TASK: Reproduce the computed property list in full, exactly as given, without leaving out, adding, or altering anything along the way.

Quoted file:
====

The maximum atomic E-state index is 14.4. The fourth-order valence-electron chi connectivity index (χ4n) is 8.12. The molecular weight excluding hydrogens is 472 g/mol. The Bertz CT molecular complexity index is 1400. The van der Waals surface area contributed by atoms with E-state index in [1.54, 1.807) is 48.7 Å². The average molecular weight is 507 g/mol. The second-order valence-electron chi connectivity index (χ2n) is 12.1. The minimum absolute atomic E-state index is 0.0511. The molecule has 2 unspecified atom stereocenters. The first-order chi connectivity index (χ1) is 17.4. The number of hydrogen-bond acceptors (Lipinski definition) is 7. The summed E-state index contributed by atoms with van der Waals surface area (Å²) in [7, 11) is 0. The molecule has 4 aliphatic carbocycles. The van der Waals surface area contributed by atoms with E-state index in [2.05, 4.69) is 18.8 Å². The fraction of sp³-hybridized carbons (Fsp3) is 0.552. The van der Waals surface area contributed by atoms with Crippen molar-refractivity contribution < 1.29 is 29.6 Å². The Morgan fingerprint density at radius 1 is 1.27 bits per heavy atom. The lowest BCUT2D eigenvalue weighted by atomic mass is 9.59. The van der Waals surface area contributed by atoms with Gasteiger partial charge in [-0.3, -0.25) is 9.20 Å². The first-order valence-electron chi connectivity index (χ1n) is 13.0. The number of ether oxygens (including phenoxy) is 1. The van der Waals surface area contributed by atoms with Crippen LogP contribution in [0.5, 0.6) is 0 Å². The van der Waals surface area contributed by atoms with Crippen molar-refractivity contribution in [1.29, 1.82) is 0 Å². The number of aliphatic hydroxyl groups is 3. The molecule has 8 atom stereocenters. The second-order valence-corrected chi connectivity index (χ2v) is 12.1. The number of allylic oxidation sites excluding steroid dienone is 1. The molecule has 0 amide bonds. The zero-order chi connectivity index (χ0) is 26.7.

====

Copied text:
The maximum atomic E-state index is 14.4. The fourth-order valence-electron chi connectivity index (χ4n) is 8.12. The molecular weight excluding hydrogens is 472 g/mol. The Bertz CT molecular complexity index is 1400. The van der Waals surface area contributed by atoms with E-state index in [1.54, 1.807) is 48.7 Å². The average molecular weight is 507 g/mol. The second-order valence-electron chi connectivity index (χ2n) is 12.1. The minimum absolute atomic E-state index is 0.0511. The molecule has 2 unspecified atom stereocenters. The first-order chi connectivity index (χ1) is 17.4. The number of hydrogen-bond acceptors (Lipinski definition) is 7. The summed E-state index contributed by atoms with van der Waals surface area (Å²) in [7, 11) is 0. The molecule has 4 aliphatic carbocycles. The van der Waals surface area contributed by atoms with E-state index in [2.05, 4.69) is 18.8 Å². The fraction of sp³-hybridized carbons (Fsp3) is 0.552. The van der Waals surface area contributed by atoms with Crippen molar-refractivity contribution < 1.29 is 29.6 Å². The Morgan fingerprint density at radius 1 is 1.27 bits per heavy atom. The lowest BCUT2D eigenvalue weighted by atomic mass is 9.59. The van der Waals surface area contributed by atoms with Gasteiger partial charge in [-0.3, -0.25) is 9.20 Å². The first-order valence-electron chi connectivity index (χ1n) is 13.0. The number of ether oxygens (including phenoxy) is 1. The van der Waals surface area contributed by atoms with Crippen LogP contribution in [0.5, 0.6) is 0 Å². The van der Waals surface area contributed by atoms with Crippen molar-refractivity contribution in [1.29, 1.82) is 0 Å². The number of aliphatic hydroxyl groups is 3. The molecule has 8 atom stereocenters. The second-order valence-corrected chi connectivity index (χ2v) is 12.1. The number of allylic oxidation sites excluding steroid dienone is 1. The molecule has 0 amide bonds. The zero-order chi connectivity index (χ0) is 26.7.